The Politics of Obamacare: How the Affordable Care Act is Playing in the Midterm Elections

In 2010, many political analysts and journalists cited the debate over, and enactment of, the Affordable Care Act (often called “Obamacare”) as one factor that helped spark the conservative Tea Party movement and the Republican takeover of the House in that year’s Midterm Elections. Four years later, the law’s major coverage provisions have taken effect, resulting in new health coverage for millions of Americans, but public opinion on the law remains deeply divided along partisan lines, with more viewing it negatively than positively.

At 9:30 a.m. ET Tuesday, Sept. 9, the Kaiser Family Foundation and The Cook Political Report held a joint briefing to explore how the Affordable Care Act is playing so far in this year’s Midterm Election campaigns and the potential for it to influence any outcomes. At the briefing, the Foundation released key findings from its latest tracking poll on the public’s views and knowledge about the Affordable Care Act, which will include a look at how voters see the upcoming Congressional elections. The briefing examined the national political landscape and trends as well as providing a closer look at the hotly contested Senate races in Iowa and North Carolina.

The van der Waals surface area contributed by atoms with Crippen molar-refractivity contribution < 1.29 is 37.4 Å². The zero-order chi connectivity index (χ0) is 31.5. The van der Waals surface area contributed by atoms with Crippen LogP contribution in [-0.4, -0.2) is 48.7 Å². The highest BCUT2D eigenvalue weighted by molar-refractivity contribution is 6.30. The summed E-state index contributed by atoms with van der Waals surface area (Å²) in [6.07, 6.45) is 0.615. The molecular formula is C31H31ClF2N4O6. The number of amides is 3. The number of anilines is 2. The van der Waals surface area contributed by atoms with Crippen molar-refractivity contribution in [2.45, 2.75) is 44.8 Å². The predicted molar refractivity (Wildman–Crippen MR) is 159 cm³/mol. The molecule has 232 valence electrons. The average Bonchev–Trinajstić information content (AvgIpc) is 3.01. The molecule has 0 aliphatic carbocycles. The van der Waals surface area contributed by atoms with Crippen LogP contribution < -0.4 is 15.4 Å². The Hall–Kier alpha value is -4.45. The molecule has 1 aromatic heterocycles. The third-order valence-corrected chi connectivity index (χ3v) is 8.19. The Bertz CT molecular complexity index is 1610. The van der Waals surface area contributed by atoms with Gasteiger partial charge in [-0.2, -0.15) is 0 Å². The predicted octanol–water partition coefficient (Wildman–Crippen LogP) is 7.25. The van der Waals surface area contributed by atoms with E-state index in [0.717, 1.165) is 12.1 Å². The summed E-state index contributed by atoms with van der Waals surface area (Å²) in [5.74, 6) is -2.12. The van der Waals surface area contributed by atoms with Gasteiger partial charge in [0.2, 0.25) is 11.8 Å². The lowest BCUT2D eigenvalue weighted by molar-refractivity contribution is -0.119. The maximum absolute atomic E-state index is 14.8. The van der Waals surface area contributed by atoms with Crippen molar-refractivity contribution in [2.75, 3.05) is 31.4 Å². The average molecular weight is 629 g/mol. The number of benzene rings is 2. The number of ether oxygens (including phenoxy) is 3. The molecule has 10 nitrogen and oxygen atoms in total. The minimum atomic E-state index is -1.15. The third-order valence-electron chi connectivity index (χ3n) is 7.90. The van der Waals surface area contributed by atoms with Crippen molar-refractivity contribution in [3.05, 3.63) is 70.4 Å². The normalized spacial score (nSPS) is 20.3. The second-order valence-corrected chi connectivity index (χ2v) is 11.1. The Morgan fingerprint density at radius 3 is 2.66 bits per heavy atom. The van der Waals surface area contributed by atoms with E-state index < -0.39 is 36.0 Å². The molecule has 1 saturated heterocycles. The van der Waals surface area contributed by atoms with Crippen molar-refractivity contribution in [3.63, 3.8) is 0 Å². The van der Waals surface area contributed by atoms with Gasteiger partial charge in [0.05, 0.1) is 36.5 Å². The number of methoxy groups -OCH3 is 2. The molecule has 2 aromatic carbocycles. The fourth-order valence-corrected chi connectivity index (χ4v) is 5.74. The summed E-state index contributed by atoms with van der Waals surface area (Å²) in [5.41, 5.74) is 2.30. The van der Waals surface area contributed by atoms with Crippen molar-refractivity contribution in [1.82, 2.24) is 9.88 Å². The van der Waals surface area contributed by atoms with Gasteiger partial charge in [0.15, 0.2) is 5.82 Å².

Participants included:

  • Drew Altman, President and Chief Executive Officer, Kaiser Family Foundation
  • Charlie Cook, Editor and Publisher, The Cook Political Report
  • Mollyann Brodie, Senior Vice President and Executive Director of Public Opinion and Survey Research, Kaiser Family Foundation
  • Jim Morill, Political Writer, The Charlotte Observer
  • Kathie Obvadovich, Political Columnist, The Des Moines Register

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The independent source for health policy research, polling, and news, KFF is a nonprofit organization based in San Francisco, California.